If you’ve been following news of the upcoming Olympics games in Tokyo, you’ve undoubtedly seen the... unusual beds that this year’s competitors are expected to sleep on. The white, boxy frames come courtesy of the Japanese company Airweave, which says it created the structures entirely from recycled cardboard in an effort to align with the pro-sustainability message of the 2020 Games.
But thanks to Olympians’ longstanding reputation of being horny monsters—and the fact that this year’s games are being held amidst a global pandemic—some folks started speculating there might be another motive for using these boxy-looking beds.
Long-distance runner and Olympic silver medalist Paul Chelimo tweeted last week that the beds were clearly designed for one thing: discouraging athletes from sleeping together.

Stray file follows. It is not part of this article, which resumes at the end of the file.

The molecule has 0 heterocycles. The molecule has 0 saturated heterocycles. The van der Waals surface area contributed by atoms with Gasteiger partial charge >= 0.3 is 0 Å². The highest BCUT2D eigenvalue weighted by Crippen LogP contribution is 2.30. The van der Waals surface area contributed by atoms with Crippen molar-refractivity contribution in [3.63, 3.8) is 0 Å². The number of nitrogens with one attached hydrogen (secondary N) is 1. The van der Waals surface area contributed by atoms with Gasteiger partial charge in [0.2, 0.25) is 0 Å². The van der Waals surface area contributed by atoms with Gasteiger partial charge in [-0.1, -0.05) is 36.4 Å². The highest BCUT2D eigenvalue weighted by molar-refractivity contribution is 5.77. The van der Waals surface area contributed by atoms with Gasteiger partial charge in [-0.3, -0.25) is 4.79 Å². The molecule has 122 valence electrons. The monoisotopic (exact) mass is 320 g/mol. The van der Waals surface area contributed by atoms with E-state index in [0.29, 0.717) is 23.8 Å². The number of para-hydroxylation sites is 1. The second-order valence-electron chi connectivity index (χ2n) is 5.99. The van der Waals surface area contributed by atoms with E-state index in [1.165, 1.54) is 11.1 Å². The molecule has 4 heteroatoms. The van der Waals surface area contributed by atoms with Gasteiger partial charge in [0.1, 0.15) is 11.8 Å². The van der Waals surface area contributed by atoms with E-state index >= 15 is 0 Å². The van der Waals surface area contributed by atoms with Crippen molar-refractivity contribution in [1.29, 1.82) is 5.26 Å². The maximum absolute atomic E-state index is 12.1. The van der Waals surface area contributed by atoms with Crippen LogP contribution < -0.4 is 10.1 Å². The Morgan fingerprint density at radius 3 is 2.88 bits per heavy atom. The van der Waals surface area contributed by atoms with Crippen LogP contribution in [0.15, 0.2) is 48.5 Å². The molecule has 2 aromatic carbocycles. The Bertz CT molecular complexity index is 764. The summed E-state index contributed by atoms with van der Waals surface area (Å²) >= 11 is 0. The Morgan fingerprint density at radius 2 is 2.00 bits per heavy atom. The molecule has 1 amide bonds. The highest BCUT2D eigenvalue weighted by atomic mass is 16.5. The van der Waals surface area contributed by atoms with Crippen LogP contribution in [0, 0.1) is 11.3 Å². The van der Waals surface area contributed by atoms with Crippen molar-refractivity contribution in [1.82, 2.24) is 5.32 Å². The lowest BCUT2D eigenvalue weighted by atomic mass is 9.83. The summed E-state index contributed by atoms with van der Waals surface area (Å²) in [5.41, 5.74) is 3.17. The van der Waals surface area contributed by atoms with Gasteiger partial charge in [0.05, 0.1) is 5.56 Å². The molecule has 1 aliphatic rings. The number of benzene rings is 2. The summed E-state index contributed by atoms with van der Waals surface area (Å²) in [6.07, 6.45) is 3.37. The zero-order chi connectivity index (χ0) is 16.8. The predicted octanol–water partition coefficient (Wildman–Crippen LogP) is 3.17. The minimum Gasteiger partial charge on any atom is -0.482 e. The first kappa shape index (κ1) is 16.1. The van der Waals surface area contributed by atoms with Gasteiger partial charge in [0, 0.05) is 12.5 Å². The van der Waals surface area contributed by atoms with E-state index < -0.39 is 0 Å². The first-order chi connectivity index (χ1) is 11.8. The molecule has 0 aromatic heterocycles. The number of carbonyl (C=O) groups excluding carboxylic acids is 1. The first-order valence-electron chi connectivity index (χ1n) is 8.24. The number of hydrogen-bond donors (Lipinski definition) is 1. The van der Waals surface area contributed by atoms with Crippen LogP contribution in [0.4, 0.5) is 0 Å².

“Beds will be able to withstand the weight of a single person to avoid situations beyond sports,” he joked. Pretty soon, outlets like The New York Post and TMZ were using the tweet as evidence that Olympic authorities were looking to create a fool-proof “deterrent for banging.” And the jokes about the incredibly unfuckable bed were going viral on Twitter.
The only problem? Nothing about these beds is any more “anti-sex” than anything you’d have in the average bedroom. Irish gymnast and Olympic hopeful Rhys McClenaghan posted his own video on Twitter over the weekend, showing off how the Airweave bed was easily able to withstand being vigorously jumped on. The official Olympics account retweeted the short clip, thanking McClenaghan for “debunking the myth.”
Although the beds are clearly suited for all sorts of strenuous, um, “activities,” it’s worth noting that Olympic officials are strongly discouraging them. A handbook for participants staying in the Olympic village says that they should “keep physical interactions with others to a minimum,”—including minimizing their handshakes and hugs. This is on top of Olympic authorities already saying it would nix alcohol sales during the games and seriously cut down on the tens of thousands of condoms it typically gives to Olympians every year. We’ll just have to see if these efforts keep any of the athletes from taking these “anti-sex beds” for a test drive.